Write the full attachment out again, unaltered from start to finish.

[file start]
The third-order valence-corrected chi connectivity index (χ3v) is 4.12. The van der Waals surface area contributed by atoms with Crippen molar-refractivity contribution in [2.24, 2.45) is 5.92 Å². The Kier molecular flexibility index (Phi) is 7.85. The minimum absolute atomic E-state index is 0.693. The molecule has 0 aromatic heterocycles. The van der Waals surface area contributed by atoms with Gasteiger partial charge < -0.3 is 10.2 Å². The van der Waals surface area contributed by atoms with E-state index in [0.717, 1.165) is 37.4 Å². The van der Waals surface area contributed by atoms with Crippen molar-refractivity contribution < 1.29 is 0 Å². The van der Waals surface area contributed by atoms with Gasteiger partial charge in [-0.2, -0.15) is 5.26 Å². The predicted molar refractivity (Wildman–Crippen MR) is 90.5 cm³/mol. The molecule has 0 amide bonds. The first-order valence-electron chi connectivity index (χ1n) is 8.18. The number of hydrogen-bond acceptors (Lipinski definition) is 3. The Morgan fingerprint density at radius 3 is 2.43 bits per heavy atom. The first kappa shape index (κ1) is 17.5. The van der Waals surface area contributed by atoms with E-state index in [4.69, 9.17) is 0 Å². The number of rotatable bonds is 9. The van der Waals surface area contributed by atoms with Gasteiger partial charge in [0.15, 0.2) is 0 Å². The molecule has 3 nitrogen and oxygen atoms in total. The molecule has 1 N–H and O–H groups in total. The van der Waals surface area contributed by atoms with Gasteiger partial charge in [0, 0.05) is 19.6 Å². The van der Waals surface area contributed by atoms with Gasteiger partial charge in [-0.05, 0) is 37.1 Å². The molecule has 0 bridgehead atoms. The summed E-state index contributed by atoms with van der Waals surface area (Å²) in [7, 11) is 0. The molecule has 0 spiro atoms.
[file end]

The third-order valence-corrected chi connectivity index (χ3v) is 4.12. The van der Waals surface area contributed by atoms with Crippen molar-refractivity contribution in [2.24, 2.45) is 5.92 Å². The Kier molecular flexibility index (Phi) is 7.85. The minimum absolute atomic E-state index is 0.693. The molecule has 0 aromatic heterocycles. The van der Waals surface area contributed by atoms with Gasteiger partial charge < -0.3 is 10.2 Å². The van der Waals surface area contributed by atoms with E-state index in [0.717, 1.165) is 37.4 Å². The van der Waals surface area contributed by atoms with Crippen molar-refractivity contribution < 1.29 is 0 Å². The van der Waals surface area contributed by atoms with Gasteiger partial charge in [-0.2, -0.15) is 5.26 Å². The predicted molar refractivity (Wildman–Crippen MR) is 90.5 cm³/mol. The molecule has 0 amide bonds. The first-order valence-electron chi connectivity index (χ1n) is 8.18. The number of hydrogen-bond acceptors (Lipinski definition) is 3. The Morgan fingerprint density at radius 3 is 2.43 bits per heavy atom. The first kappa shape index (κ1) is 17.5. The van der Waals surface area contributed by atoms with E-state index in [4.69, 9.17) is 0 Å². The number of rotatable bonds is 9. The van der Waals surface area contributed by atoms with Gasteiger partial charge in [0.15, 0.2) is 0 Å². The molecule has 3 nitrogen and oxygen atoms in total. The molecule has 1 N–H and O–H groups in total. The van der Waals surface area contributed by atoms with Gasteiger partial charge in [0, 0.05) is 19.6 Å². The van der Waals surface area contributed by atoms with Gasteiger partial charge in [-0.05, 0) is 37.1 Å². The molecule has 0 bridgehead atoms. The summed E-state index contributed by atoms with van der Waals surface area (Å²) in [7, 11) is 0. The molecule has 0 spiro atoms.